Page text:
Abstract To study concepts that are coded in language, researchers often collect lists of conceptual properties produced by human subjects. From these data, different measures can be computed. In particular, inter-concept similarity is an important variable used in experimental studies. Among possible similarity measures, the cosine of conceptual property frequency vectors seems to be a de facto standard. However, there is a lack of comparative studies that test the merit of different similarity measures when computed from property frequency data. The current work compares four different similarity measures (cosine, correlation, Euclidean and Chebyshev) and five different types of data structures. To that end, we compared the informational content (i.e., entropy) delivered by each of those 4 x 5 = 20 combinations, and used a clustering procedure as a concrete example of how informational content affects statistical analyses. Our results lead us to conclude that similarity measures computed from lower-dimensional data fare better than those calculated from higher-dimensional data, and suggest that researchers should be more aware of data sparseness and dimensionality, and their consequences for statistical analyses.
Address [Canessa, Enrique; Chaigneau, Sergio E.] Univ Adolfo Ibanez, Sch Psychol, Ctr Cognit Res CINCO, Ave Presidente Errazuriz 3328, Santiago, Chile, Email: ecanessa@uai.cl
Corporate Author Thesis
Publisher Springer Heidelberg Place of Publication Editor
Language English Summary Language Original Title
Series Editor Series Title Abbreviated Series Title
Series Volume Series Issue Edition
ISSN 1612-4782 ISBN Medium
Area Expedition Conference
Notes WOS:000546845700001 Approved
Call Number UAI @ eduardo.moreno @ Serial 1180
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Author Lagos, R.; Canessa, E.; Chaigneau, S.E.
Title Modeling stereotypes and negative self-stereotypes as a function of interactions among groups with power asymmetries Type
Year 2019 Publication Journal For The Theory Of Social Behaviour Abbreviated Journal J. Theory Soc. Behav.
Volume 49 Issue 3 Pages 312-333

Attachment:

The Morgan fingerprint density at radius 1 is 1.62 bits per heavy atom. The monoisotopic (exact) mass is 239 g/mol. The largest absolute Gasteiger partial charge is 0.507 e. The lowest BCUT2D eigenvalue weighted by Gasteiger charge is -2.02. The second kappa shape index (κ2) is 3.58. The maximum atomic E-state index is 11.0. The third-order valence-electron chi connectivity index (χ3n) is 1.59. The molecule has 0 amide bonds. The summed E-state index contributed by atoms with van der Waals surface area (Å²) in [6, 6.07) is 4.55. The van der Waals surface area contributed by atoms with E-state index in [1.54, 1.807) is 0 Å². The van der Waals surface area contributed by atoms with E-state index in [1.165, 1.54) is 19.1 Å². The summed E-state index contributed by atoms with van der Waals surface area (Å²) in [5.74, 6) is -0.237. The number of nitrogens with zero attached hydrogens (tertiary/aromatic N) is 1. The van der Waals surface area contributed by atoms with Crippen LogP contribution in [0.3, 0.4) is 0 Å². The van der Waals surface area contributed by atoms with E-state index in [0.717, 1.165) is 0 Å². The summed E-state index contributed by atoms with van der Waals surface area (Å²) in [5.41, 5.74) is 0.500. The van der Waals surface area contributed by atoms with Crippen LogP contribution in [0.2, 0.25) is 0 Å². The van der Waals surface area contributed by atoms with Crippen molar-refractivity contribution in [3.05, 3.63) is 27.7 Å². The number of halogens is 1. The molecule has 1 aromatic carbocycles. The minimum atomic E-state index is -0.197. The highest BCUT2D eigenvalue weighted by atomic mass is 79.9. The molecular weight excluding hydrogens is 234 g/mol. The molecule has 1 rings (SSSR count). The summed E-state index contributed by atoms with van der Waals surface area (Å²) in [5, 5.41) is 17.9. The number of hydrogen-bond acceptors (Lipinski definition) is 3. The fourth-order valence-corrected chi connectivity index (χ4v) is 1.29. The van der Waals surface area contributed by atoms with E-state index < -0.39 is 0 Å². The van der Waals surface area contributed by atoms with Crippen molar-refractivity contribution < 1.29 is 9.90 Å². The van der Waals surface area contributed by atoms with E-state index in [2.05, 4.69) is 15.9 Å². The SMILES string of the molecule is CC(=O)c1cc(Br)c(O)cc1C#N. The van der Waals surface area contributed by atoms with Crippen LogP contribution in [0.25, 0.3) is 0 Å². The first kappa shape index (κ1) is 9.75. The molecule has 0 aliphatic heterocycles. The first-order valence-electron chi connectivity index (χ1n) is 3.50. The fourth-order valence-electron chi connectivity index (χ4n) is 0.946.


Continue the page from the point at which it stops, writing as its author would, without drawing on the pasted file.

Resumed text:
Keywords negative self-; stereotypes; agent based simulation; social power; stereotypes
Abstract Stereotypes is one of the most researched topics in social psychology. Within this context, negative self-stereotypes pose a particular challenge for theories. In the current work, we propose a model that suggests that negative self-stereotypes can theoretically be accounted for by the need to communicate in a social system made up by groups with unequal power. Because our theory is dynamic, probabilistic, and interactionist, we use a computational simulation technique to show that the proposed model is able to reproduce the phenomenon of interest, to provide novel accounts of related phenomena, and to suggest novel empirical predictions. We describe our computational model, our variables' dynamic behavior and interactions, and link our analyses to the literature on stereotypes and self-stereotypes, the stability of stereotypes (in particular, gender and racial stereotypes), the effects of power asymmetries, and the effects of intergroup contact.
Address [Lagos, Rodrigo] Univ Chile, Programa Magister Bioestadist, Santiago, Chile, Email: sergio.chaigneau@uai.cl
Corporate Author Thesis
Publisher Wiley Place of Publication Editor
Language English Summary Language Original Title
Series Editor Series Title Abbreviated Series Title
Series Volume Series Issue Edition
ISSN 0021-8308 ISBN Medium
Area Expedition Conference
Notes WOS:000483671300004 Approved
Call Number UAI @ eduardo.moreno @ Serial 1049
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Author Chaigneau, S.E.; Canessa, E.; Barra, C.; Lagos, R.